Vulnerability Protection

Every now and then a major security flaw is announced or even abused. For sure that's a little bit unpleasant. If you care about the security of your web applications, Nette Framework is frankly the best choice for you.

Cross-Site Scripting (XSS)

Cross-Site Scripting is a site disruption method using unescaped input. An attacker may inject his own HTML or JavaScript code and change the look of the page or even gather sensitive information about users. Protection against XSS is simple: consistent and correct escaping of all strings and inputs. Traditionally, it would be enough if your coder made just one slightest error and forgot once, and the whole website could be compromised.

An example of such an injection may be slipping the user an altered URL, which inserts a “malicious” script. If an application does not escape its inputs properly, such a request would possibly execute a script on the client's side. This may, for example, lead to stolen identity.<script>alert('XSS attack.');</script>

Nette Framework comes up with a brand new technology of Context-Aware Escaping, which will get you rid of the Cross-Site Scripting risks forever. It escapes all inputs automatically based on a given context, so it's impossible for a coder to accidentally forget something. Consider the following template as an example:

<p onclick="alert({$message})">{$message}</p>

document.title = {$message};

The {$message} command prints a variable. Other frameworks do often force developers to explicitly declare escaping, and even what type of escaping based on the context. Yet in Nette Framework you don't need to declare anything. Everything is automatic, consistent and just right. If we set the variable to $message = 'Width 1/2"', the framework will generate this HTML code:

<p onclick="alert(&quot;Width 1\/2\&quot;&quot;)">Width 1/2&quot;</p>

document.title = "Width 1\/2\"";

Cross-Site Request Forgery (CSRF)

A Cross-Site Request Forgery attack is that the attacker lures the victim to visit a page that silently executes a request in the victim's browser to the server where the victim is currently logged in, and the server believes that the request was made by the victim at will. Server performs a certain action under the identity of the victim but without the victim realizing it. It can be changing or deleting data, sending a message, etc.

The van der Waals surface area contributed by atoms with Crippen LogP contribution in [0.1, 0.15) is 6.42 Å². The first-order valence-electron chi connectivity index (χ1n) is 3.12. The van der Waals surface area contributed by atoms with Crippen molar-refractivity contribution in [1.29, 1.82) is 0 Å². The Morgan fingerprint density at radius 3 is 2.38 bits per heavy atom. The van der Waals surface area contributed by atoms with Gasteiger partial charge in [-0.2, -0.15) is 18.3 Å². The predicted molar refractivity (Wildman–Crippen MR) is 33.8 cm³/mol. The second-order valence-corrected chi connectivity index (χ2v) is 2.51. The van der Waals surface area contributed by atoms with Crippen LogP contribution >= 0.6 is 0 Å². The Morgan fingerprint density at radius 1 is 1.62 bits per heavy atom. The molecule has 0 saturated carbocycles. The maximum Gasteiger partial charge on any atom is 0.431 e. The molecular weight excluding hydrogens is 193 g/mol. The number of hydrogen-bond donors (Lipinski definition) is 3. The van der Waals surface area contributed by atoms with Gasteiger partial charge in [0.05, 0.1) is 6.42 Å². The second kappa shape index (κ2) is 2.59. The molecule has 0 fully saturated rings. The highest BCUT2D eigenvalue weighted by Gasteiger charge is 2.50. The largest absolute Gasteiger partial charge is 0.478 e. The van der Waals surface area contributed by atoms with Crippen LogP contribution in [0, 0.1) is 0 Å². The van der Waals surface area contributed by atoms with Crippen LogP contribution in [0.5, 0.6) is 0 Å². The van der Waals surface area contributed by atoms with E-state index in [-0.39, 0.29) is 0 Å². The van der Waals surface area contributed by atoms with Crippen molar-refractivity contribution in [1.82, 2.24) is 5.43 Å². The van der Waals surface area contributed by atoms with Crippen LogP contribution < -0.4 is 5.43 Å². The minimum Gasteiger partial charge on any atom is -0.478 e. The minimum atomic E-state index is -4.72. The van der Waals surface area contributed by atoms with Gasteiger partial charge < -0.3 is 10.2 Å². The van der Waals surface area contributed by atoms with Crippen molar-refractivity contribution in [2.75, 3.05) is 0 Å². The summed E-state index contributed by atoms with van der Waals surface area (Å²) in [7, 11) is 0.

Nette Framework automatically protects forms and signals in presenters from this type of attack. This is done by preventing them from being sent or called from another domain. To turn off protection, use the following for forms:


or in the case of a signal, add an annotation @crossOrigin:

 * @crossOrigin
public function handleXyz()

In Nette Application 3.2 you can also use attributes:

use Nette\Application\Attributes\Requires;

#[Requires(sameOrigin: false)]
public function handleXyz()

URL Attack, Control Codes, Invalid UTF-8

Different terms all related to the attacker's effort to give your application a “malicious” input. The results may vary greatly, from broken XML outputs (i.e. malfunctioned RSS stream) to getting sensitive information from an database to getting user passwords. Protection against these attacks is consistent UTF-8 check on byte level. And frankly, you would not do that without a framework, right?

Nette Framework does this for you, automatically. You don't have to configure anything at all and your application will be safe.

Session Hijacking, Session Stealing, Session Fixation

Session management involves a few types of attacks. The attacker may steal the victim's session ID or forge one and thus gain access to a web application without the actual password. Then the attacker may do whatever the user could, without any trace. The protection lies in proper configuration of both PHP and the web server itself.

Nette Framework configures PHP automatically. Developers thus do not have to worry about how to make a session protected enough and can fully focus on the key parts of the application. This requires the ini_set() function to be enabled.

SameSite cookies provide a mechanism for recognizing what led to a page load. Which is absolutely crucial for security reasons.

The SameSite flag can have three values: Lax, Strict and None (it requires HTTPS). If a request for a page comes directly from the web itself or the user opens the page by directly entering it in the address bar or clicking on a bookmark, the browser sends all cookies to the server (ie with the flags Lax, Strict and None). If a user comes to website via click on link from another website, cookies with the Lax and None flags will be passed to the server. If the request arises in another way such as sending a POST form from another origin, loading inside an iframe, using JavaScript, etc., only cookies with the None flag will be sent.

By default, Nette sends all cookies with the Lax flag.

version: 4.0